Becky McCalla is a marketing director in Southern California who spends a lot of time thinking about what makes academics tick. She is at once fascinated with their resilience during this pandemic moment and worried for their mental health.

Professors and teachers bear enormous psychological and emotional burdens even in the best of times . But in 2020, she says, “it’s a stress bubble.”

McCalla works for Sabbatical Homes, a rental-listing service that helps academics and others find or offer accommodations across the world. In September, she and Nadege Conger, the company’s founder, set out to learn how the stress of the pandemic was affecting academics like Miller-Young. They conducted a 15-question survey September 19 to 28 that attracted responses from 237 Sabbatical Homes members on five continents. The majority of respondents are employed by academic and research institutions in the United States and Europe.

Academics reported feeling lonely, overworked, grief-stricken, and anxious about the future. They were also calm, grateful, and prone to epiphanies about life now and whenever things return to something resembling normal:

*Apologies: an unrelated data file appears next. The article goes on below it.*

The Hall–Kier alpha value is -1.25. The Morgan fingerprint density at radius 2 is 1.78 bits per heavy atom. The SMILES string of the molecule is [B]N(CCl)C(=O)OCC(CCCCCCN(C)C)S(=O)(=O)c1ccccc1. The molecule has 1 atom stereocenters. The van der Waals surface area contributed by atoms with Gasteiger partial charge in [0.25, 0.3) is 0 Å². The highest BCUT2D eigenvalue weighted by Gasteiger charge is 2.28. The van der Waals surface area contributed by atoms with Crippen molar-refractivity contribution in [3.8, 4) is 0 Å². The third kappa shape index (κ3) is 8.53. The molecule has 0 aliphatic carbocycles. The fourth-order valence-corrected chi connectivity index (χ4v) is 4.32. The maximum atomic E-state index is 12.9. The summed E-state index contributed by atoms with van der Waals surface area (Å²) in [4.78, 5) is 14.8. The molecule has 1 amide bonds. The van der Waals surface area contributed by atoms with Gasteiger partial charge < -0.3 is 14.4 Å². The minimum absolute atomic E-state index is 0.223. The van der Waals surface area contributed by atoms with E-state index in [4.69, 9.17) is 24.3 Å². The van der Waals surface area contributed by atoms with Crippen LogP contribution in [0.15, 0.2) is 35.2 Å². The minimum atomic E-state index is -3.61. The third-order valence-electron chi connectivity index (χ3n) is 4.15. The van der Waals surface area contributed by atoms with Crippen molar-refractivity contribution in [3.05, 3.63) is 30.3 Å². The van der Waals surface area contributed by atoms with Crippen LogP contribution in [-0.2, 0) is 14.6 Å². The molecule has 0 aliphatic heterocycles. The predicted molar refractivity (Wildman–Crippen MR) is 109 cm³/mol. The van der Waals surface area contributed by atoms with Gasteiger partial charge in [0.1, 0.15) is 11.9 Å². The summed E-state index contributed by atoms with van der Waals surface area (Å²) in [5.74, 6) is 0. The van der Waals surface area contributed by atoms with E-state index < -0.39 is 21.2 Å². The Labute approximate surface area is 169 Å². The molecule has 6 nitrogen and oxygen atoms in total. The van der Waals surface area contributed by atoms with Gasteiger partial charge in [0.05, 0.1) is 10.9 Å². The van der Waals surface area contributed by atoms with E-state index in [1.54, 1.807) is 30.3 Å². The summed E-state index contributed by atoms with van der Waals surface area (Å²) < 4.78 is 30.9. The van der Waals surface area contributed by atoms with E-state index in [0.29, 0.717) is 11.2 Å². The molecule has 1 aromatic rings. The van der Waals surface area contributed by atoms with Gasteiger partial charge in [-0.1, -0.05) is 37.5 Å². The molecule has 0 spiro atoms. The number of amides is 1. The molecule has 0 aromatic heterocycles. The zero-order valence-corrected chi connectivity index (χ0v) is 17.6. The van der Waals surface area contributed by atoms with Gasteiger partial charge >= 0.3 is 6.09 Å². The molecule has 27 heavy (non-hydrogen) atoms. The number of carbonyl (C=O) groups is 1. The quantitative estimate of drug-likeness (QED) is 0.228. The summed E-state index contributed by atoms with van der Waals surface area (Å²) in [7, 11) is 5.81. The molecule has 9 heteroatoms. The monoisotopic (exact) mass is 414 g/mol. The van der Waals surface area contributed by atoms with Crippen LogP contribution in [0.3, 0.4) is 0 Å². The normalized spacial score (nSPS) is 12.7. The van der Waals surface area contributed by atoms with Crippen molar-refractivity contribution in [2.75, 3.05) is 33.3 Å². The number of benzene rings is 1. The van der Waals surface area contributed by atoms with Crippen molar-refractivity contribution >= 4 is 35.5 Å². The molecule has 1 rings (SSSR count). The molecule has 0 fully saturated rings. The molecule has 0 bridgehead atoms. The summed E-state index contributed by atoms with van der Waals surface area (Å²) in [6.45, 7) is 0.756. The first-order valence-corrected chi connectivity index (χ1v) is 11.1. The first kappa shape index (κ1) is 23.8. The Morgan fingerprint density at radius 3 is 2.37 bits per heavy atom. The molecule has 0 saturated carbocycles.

I need to be around people.
I am envisioning a total career shift.
I’m pondering whether to stop everything and start a farm. I think I might well go ahead and do it.

Other respondents took on bigger issues:

Structural inequality and racism are huge barriers to underrepresented minorities.
Climate change is being pushed to the back of peoples’ consciousness.
Mothers are absorbing the majority of the labor and trauma, and will be impacted in our academic careers.

The Designated Nurturer

There’s never a good time for a pandemic to hit, but this one landed at a particularly inopportune moment for Miller-Young. It was March, and she was on sabbatical, seven months into her “dream” fellowship at Harvard University’s Hutchins Center for African & African American Research. Just days before she was to deliver her capstone lecture followed by a swanky reception, everything shut down — including her sons’ preschool — and the fellows were sent home. She delivered the lecture via Zoom, and then returned to being a full-time mom.